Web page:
Giacomo PUCCINI (1858-1924) Manon Lescaut (1893)
Licia Albanese (soprano) – Manon
Jussi Björling (tenor) – Des Grieux
Frank Guarrera (baritone) – Lescaut
Fernando Corena (bass) – Geronte
Thomas Hayward (tenor) – Edmondo
George Cehanovsky (baritone) – Innkeeper
Rosalind Elias (mezzo-soprano) – Solo Madrigalist
Alessio De Paolis (tenor) – Dancing Master
Calvin Marsh (bass) – Sergeant
James McCracken (tenor) – Lamplighter
Osie Hawkins (bass) – Captain
Metropolitan Opera Chorus and Orchestra/Dimitri Mitropoulos
Live broadcast, 31 March 1956, from the Metropolitan Opera
XR remastering by Andrew Rose PRISTINE AUDIO PACO158 [79:51 + 53:25]
Jussi Björling at the age of 27 left the Royal Stockholm Opera in 1938 as a permanent member of the ensemble and ventured on an international career with the Metropolitan Opera in New York as the centre of his activities. Up till then he had learnt more than 50 roles within eight years. After that he added only two new roles, Manon Lescaut in 1949 and Don Carlo in 1950. He also learnt the role of Calaf in Turandot for a gramophone recording but never sang it on stage. He recorded Manon Lescaut in studio in 1954 with Licia Albanese, as here, in the title role. The performance heard on this Pristine issue was recorded from a live broadcast on a Saturday matinée on 31 March 1956. It has been available before on the WHRA label, in harness with a live La bohème from 1948, both restored by Ward Marston in 2008 (review). Now, eleven years later, comes this XR remastering by Andrew Rose, and of course I was keen to know whether this could be an improvement on the already very good sound picture Ward Marston created for WHRA. The brightly lit and colourful orchestral introduction to the first act is as good place as any to make a comparison. And Marston’s transfer is certainly bright and colourful. Andrew Rose’s remastering is not brighter and more colourful, but it is rounder and warmer and leaves the impression of being in believable acoustics. Listening with headphones I immediately experienced a pseudo-stereo image with a spread over the imaginative stage, whereas the WHRA sound is one-dimensional and focused strictly in the middle. The voices also gain in bloom and Thomas Heyward’s excellent Edmondo, which is the first voice we hear, gives the impression of being more real. When Jussi Björling enters the proceedings, his voice has all the warmth one can wish. Licia Albanese’s slightly tremulous voice also has more bloom and at the same time her fragility is tangible. No technical wizardry can however make her sound youthful. She was in her mid-50s at the time and the ageing voice was also prominent in the studio recording made two years earlier. That she is deeply inside her character is however very clear, and listening through the whole performance – my intention from the beginning was to just sample a few scenes – was an utterly gripping experience. In the bargain I could also note that Frank Guarrera’s Lescaut was nastier tonally than I remembered and that Fernando Corena – nasty as well – was just as expressive as he always was, whether singing buffo roles or serious characters.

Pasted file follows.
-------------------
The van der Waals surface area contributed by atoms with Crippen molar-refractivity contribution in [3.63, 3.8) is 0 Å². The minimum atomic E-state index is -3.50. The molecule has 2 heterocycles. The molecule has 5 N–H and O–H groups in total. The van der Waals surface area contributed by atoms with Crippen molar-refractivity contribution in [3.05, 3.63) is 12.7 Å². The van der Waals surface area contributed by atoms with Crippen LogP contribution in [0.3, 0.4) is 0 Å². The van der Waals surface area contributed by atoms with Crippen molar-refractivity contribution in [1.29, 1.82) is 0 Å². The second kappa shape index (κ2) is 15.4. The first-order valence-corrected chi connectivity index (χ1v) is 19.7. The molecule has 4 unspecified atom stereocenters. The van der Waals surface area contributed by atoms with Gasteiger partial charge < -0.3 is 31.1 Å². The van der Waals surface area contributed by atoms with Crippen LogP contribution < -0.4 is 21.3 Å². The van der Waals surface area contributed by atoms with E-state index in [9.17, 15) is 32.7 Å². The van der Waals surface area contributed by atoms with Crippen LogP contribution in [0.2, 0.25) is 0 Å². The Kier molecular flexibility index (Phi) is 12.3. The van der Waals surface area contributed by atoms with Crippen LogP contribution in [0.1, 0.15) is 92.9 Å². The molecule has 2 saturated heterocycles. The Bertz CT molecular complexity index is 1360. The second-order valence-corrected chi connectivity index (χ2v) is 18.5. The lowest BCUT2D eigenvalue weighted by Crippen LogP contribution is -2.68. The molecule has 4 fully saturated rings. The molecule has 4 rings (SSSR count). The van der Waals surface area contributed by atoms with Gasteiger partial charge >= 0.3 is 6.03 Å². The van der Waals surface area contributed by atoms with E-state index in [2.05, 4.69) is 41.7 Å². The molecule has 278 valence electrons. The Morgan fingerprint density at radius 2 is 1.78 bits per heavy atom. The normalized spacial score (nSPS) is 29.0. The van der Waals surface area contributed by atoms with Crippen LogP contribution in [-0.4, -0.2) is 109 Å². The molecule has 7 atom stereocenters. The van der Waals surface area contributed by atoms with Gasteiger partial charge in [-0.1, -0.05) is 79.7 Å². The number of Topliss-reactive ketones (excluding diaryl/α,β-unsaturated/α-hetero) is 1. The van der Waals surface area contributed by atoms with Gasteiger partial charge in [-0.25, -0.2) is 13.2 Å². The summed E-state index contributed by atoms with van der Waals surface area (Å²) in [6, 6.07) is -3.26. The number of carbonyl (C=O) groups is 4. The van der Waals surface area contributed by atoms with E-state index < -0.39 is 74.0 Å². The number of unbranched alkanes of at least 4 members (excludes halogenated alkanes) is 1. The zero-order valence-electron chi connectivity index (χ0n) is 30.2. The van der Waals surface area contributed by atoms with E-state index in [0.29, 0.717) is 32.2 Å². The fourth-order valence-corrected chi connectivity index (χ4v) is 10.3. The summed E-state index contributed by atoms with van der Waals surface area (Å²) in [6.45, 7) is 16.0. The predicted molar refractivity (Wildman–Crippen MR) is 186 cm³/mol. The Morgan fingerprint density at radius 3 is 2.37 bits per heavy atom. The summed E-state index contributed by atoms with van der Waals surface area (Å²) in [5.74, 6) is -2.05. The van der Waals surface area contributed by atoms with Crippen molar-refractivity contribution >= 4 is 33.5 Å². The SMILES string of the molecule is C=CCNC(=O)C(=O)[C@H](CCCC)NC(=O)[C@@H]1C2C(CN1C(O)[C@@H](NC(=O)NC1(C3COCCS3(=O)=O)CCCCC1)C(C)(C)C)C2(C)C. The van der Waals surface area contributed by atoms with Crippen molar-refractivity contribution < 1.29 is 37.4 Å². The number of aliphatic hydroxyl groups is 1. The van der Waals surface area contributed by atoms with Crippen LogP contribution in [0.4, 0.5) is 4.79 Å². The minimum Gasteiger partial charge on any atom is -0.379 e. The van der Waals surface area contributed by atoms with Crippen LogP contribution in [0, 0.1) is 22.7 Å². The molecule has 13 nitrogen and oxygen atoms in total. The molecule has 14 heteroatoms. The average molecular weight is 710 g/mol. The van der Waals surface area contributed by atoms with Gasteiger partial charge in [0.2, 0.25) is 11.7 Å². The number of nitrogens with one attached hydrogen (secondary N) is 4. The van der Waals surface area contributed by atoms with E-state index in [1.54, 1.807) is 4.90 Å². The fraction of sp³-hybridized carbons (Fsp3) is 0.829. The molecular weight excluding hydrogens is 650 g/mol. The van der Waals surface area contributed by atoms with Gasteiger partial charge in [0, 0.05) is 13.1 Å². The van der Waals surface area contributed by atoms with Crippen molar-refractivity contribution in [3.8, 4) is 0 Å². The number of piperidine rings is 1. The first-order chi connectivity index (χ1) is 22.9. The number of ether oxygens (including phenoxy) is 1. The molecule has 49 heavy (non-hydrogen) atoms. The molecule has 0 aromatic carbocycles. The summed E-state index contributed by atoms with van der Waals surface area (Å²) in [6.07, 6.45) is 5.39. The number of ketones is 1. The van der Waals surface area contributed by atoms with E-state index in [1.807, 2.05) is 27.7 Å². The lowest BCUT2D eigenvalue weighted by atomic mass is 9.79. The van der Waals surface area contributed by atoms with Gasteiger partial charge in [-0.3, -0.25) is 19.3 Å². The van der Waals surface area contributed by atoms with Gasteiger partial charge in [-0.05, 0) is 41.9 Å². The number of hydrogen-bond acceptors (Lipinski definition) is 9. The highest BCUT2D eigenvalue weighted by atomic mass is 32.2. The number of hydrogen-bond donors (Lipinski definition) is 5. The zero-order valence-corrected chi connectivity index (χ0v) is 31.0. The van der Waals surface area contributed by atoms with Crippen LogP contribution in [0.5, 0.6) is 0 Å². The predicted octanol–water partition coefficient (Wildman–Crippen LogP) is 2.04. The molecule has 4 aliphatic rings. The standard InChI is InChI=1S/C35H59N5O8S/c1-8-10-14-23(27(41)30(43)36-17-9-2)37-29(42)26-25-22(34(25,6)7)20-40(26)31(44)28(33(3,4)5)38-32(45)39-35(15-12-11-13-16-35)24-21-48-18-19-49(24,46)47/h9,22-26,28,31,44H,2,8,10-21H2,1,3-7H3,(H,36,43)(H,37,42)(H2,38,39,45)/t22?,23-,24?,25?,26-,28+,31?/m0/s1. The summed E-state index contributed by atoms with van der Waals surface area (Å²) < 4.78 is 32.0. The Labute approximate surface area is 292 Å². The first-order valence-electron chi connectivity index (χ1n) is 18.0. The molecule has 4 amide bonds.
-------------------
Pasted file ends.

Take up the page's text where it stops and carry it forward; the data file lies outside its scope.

Sonically one can register that the prelude to act II with its flute solo is beautifully reproduced and that the Intermezzo, before act III gains a lot from the pseudo-stereo treatment. It is glowingly conducted by Mitropoulos. Glowing is also Jussi Björling’s singing at the end of act III – has never been surpassed, not even by himself. And the whole of act IV finds both singers at the height of their powers, down to a heart-rending Sola, perduta, abbandonata from Albanese.
As for the layout, Rose has managed to squeeze in the first two acts on CD 1 and the following two on CD 2, which makes for comfortable listening. On the WHRA issue the end of act II had to spill over to CD 2. Milton Cross’s commentaries are retained and as usual he wallows in colourful descriptions of the costumes at the curtain calls. Interestingly the spoken introduction before the performance is located as a bonus track after the performance, but on the other hand we get it in full – 7 minutes long as compared to the WHRA issue where it is reduced to a mere two minutes.
Applause is retained – and there are true ovations after Donna non vidi mai and In quelle trine morbide – but in the last act there is not the slightest sound after Sola, perduta, abbandonata – it goes seamlessly over to the finale. It does the audience credit that they are so sensitive. But of course the applause break out before the orchestra has finished the last bar at the very end.
All in all I would say that Andrew Rose’s remastering adds a lot to the experience of the performance. Those who own the WHRA set, already have a very good transfer but this performance is so good that it is worth owning in this new remastering. But by all means keep the WHRA, not least for Stephen Hastings’s comprehensive and illuminating liner notes.
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